Holy Doors close November 20 as Year of Mercy draws to an end

By Becky Aubut
Anchor Staff

EAST SANDWICH, Mass. — Pope Francis directed cathedrals around the world to open their Holy Doors so that symbolic pilgrimages could be experienced by the faithful without needing to go to Rome. When he opened the Holy Door at Rome’s Basilica of St. John Lateran last December, the pope said, “It begins a time of great forgiveness. It is the Jubilee of Mercy.” He added, “God does not love rigidity. He is tender.”

These doors are symbolic of God’s mercy. The jubilee is “extraordinary” in the sense that it does not follow the usual Catholic practice of having jubilee years at 25-year intervals. This jubilee coincides with the 50th anniversary of the closing of the Second Vatican Council, which sought to proclaim God’s love to modern society.

Pope Francis granted bishops the discretion to designate other churches as having Holy Doors, for the sake of those who could not get to their cathedral. In additional to St. Mary’s Cathedral on Spring Street in Fall River, the other churches in the Fall River Diocese with designated Holy Doors are St. Mary’s Parish in Taunton; the National Shrine of Our Lady of La Salette in Attleboro; Our Lady of Mount Carmel Parish in New Bedford; Corpus Christi Parish in East Sandwich; and Holy Trinity Parish in West Harwich.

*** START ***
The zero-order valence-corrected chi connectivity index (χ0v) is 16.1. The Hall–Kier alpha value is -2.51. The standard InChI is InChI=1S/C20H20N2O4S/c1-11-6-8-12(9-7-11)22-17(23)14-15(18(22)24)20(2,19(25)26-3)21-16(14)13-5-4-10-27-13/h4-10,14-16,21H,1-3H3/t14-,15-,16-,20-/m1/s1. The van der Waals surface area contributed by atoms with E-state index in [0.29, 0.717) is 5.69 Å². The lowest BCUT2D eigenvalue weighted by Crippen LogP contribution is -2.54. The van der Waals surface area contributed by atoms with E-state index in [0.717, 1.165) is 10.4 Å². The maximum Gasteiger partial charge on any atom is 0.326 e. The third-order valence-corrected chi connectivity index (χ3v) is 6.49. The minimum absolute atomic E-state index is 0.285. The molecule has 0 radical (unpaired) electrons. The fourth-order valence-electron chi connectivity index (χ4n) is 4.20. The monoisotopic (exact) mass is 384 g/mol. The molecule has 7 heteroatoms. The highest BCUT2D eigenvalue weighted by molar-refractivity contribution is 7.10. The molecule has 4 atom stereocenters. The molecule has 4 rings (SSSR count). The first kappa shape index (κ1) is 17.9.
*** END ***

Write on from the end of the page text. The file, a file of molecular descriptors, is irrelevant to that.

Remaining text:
The pilgrims who enter these churches through the Holy Doors are making a gesture which represents a motion in their lives from sin to grace. In his decree for the Extraordinary Jubilee of Mercy, the pope said, “By crossing the threshold of the Holy Door, we will find the strength to embrace God’s mercy and dedicate ourselves to being merciful with others as the Father has been with us.” The Jubilee Indulgence is granted to those passing through a Holy Door or performing one of the Spiritual or Corporal Works of Mercy (subject to the normal conditions for indulgences).

From a letter written by Pope Francis with regards to the plenary indulgence to be gained during the Jubilee Year of Mercy: “My thought first of all goes to all the faithful who, whether in individual dioceses or as pilgrims to Rome, will experience the grace of the jubilee. I wish that the Jubilee Indulgence may reach each one as a genuine experience of God’s mercy, which comes to meet each person in the face of the Father Who welcomes and forgives, forgetting completely the sin committed.” To receive a plenary indulgence during the Year of Mercy, one must receive the Sacrament of Reconciliation; go through one of the Holy Doors; attend Mass with a reflection on mercy; make a profession of faith with a prayer for the pope and for the intentions that he bears in his heart for the good of the Church and of the entire world.

Father George Harrison, pastor of Corpus Christi Parish in East Sandwich, celebrated the opening of his Holy Door on the feast of the Christ the King last December when Bishop Emeritus George W. Coleman came to the Mass and officially opened the door.

“We have a beautifully framed door for the Year of Mercy. Two parishioners, two men of the parish, did a beautiful job,” said Father Harrison. Over the door are the words, “Porta Sancta,” meaning Holy Door, and a picture of the prodigal son is above that: “We just thought if we were going to have a Holy Door, it was going to be well designated as such, and look very special.” 

The parish offers perpetual Eucharistic Adoration, which means the church is open 24-hours day, seven days a week, making the Holy Door available regardless of anyone’s schedule.